Hmm. Well, I’d heard long ago that you could could create a circle around the visible universe with an error of less than the width of a proton with only X digits of pi, but when I googled, it, I found X = 32, 39, 41, 43, 47, and 50. Well, a bit less than 10 trillion anyway. :}

  12. Laura Harris says:

    Some people keep trying to see if there’s a point where pi stops being irrational. :)

  13. keystoneclimber says:

    Come on, everybody know that supercomputers can’t cure cancer. Only pink ribbons can.

  14. t&p says:

    I got pi by doing something like 1\log2 or something… wish I could remember what I did.

    • Dario says:

      i remember deducing it as the limit of some equation of the radio of a polygon with the number of faces going to +inf.
      it was just a matter of putting like 10000000000000000000000000000000000000000000000000000000000000000000000000000000000000000000000000000000000000000000000000000000 faces and you get a lot of accuracy in the result

  15. NatureTM says:

    Only 7.3 trillion more digits until it repeats, keep going!

  16. biozz says:

    any one else think this could have been SOOOO much faster with a set of nvidia teslas? XD

  17. ve3zxq says:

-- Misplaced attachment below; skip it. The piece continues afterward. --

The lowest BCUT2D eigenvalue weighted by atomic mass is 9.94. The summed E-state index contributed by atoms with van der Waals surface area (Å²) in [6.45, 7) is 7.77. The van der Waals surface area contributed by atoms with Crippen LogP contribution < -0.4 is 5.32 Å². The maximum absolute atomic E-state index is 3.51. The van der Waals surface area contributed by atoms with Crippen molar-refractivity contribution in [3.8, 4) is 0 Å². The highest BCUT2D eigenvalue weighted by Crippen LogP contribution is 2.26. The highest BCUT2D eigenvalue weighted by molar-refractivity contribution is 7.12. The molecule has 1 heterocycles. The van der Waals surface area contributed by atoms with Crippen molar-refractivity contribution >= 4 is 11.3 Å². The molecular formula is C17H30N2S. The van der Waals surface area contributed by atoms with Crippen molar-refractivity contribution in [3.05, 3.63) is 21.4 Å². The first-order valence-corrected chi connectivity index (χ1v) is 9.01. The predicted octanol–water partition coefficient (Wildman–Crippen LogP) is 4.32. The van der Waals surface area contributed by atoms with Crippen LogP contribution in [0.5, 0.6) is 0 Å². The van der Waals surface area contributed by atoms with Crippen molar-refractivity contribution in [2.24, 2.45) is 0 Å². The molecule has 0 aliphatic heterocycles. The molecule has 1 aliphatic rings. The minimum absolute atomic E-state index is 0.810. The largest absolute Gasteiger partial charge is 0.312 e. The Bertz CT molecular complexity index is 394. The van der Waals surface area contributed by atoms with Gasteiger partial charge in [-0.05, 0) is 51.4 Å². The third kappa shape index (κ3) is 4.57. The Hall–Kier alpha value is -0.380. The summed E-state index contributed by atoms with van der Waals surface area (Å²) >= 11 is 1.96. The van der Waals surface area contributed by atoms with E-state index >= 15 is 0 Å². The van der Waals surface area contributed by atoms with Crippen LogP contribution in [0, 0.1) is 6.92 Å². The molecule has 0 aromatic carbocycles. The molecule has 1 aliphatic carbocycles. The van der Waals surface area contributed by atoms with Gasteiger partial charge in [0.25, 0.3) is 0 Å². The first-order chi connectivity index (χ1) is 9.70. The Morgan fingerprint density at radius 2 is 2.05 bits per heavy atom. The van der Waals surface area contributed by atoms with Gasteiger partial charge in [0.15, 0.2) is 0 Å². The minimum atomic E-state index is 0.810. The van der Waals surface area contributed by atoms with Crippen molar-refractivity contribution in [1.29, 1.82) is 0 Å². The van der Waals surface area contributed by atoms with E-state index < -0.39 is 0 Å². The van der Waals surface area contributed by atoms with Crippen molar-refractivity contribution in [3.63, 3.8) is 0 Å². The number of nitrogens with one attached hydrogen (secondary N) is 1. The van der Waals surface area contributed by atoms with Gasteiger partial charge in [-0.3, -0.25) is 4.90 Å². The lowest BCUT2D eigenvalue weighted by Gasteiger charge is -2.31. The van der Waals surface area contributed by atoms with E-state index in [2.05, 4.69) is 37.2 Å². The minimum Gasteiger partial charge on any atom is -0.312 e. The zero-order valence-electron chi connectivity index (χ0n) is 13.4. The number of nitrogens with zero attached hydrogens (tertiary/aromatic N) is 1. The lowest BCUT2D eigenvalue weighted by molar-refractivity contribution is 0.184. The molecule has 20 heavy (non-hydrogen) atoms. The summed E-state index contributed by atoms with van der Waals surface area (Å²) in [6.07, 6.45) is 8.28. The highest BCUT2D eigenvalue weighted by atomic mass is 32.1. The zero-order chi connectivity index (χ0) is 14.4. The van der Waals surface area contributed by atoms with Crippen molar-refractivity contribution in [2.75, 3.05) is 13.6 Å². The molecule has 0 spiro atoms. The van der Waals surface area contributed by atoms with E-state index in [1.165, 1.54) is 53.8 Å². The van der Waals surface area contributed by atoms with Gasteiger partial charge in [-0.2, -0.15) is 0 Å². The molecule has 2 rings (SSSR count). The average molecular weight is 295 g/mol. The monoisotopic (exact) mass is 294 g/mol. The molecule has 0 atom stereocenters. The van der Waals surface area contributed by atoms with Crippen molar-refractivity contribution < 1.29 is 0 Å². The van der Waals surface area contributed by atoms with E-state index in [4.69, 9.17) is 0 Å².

Oh Goody!..now i can finally calibrate my new modified Q-32 Space Modulator…and when i’m ready to use it, it will make a great big KABOOM!

  18. Cyril says:

    I know all the digits of Pi.

    Unfortunately, not in order.

  19. MikeK says:

    Rainman would have been proud.

  20. password says:

    errr uhm , pi is wrong :P

    http://tauday.com/

    yep it was a pointless self gratification exercise

  21. Leithoa says:

    Knowing more digits of an irrational or a larger prime number A) give you bragging rights B) let you encode/crack more difficult encryption schemes.

  22. William Stevenson says:

    I remember reading an awesome article on the Chudnovsky brothers (think the newyorker linked on wikipedia), it sounded as if their whole house was given over to a supercomputer, it also outlined their various hardships. It would be nice to see an update.

  23. Ben says:

    I actually have access to a top 500 computer for supersonic flow analysis, I might be tempted to give this a go. I’m not sure if I should say exactly what computer but I will say it’s got over 1500 xeon 5660 processors and near 20 TB of ram

  24. I have followed Alexander Yee’s work for awhile, and there are some very good reasons that GPUs are not ideal for calculating pi. I think the main reason is memory bandwidth–when you’re multiplying very long numbers, you’re constantly having to go to RAM, and this is far from speedy with current GPUs. Clustering has similar issues, but the main issue with clusters I think is effective multithreading. Alex discusses that too at his website.

  25. Zackery Fix says:

    The reason for calculation the end of the PI is simple. It is required in order to ‘calculate’ an accurate simulation of our beloved reality.

  26. PI CANNOT BE A SQUARE FOR PI’S ARE ROUND; COBBLERS ARE SQUARE!